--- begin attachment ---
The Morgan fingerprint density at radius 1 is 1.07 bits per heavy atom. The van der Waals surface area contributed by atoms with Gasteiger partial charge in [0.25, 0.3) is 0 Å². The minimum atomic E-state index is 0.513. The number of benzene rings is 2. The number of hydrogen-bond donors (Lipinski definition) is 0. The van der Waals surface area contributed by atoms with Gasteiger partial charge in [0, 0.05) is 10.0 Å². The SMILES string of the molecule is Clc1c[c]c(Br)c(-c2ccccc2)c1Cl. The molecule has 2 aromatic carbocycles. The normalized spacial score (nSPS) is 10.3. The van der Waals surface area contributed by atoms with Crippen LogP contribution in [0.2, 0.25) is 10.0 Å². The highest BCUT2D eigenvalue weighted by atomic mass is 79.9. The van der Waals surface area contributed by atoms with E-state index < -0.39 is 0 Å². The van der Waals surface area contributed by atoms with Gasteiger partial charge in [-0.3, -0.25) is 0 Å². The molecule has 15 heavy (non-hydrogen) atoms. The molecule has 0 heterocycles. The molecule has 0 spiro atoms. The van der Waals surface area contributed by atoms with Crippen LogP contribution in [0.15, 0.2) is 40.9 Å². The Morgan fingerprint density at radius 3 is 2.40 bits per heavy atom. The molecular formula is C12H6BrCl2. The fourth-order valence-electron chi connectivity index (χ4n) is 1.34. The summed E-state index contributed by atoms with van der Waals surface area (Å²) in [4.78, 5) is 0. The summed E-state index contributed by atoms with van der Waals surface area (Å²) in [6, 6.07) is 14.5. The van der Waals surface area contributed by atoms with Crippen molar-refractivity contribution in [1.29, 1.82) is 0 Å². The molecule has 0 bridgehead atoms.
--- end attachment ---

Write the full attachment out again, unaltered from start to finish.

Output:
The Morgan fingerprint density at radius 1 is 1.07 bits per heavy atom. The van der Waals surface area contributed by atoms with Gasteiger partial charge in [0.25, 0.3) is 0 Å². The minimum atomic E-state index is 0.513. The number of benzene rings is 2. The number of hydrogen-bond donors (Lipinski definition) is 0. The van der Waals surface area contributed by atoms with Gasteiger partial charge in [0, 0.05) is 10.0 Å². The SMILES string of the molecule is Clc1c[c]c(Br)c(-c2ccccc2)c1Cl. The molecule has 2 aromatic carbocycles. The normalized spacial score (nSPS) is 10.3. The van der Waals surface area contributed by atoms with Crippen LogP contribution in [0.2, 0.25) is 10.0 Å². The highest BCUT2D eigenvalue weighted by atomic mass is 79.9. The van der Waals surface area contributed by atoms with E-state index < -0.39 is 0 Å². The van der Waals surface area contributed by atoms with Gasteiger partial charge in [-0.3, -0.25) is 0 Å². The molecule has 15 heavy (non-hydrogen) atoms. The molecule has 0 heterocycles. The molecule has 0 spiro atoms. The van der Waals surface area contributed by atoms with Crippen LogP contribution in [0.15, 0.2) is 40.9 Å². The Morgan fingerprint density at radius 3 is 2.40 bits per heavy atom. The molecular formula is C12H6BrCl2. The fourth-order valence-electron chi connectivity index (χ4n) is 1.34. The summed E-state index contributed by atoms with van der Waals surface area (Å²) in [4.78, 5) is 0. The summed E-state index contributed by atoms with van der Waals surface area (Å²) in [6, 6.07) is 14.5. The van der Waals surface area contributed by atoms with Crippen molar-refractivity contribution in [1.29, 1.82) is 0 Å². The molecule has 0 bridgehead atoms.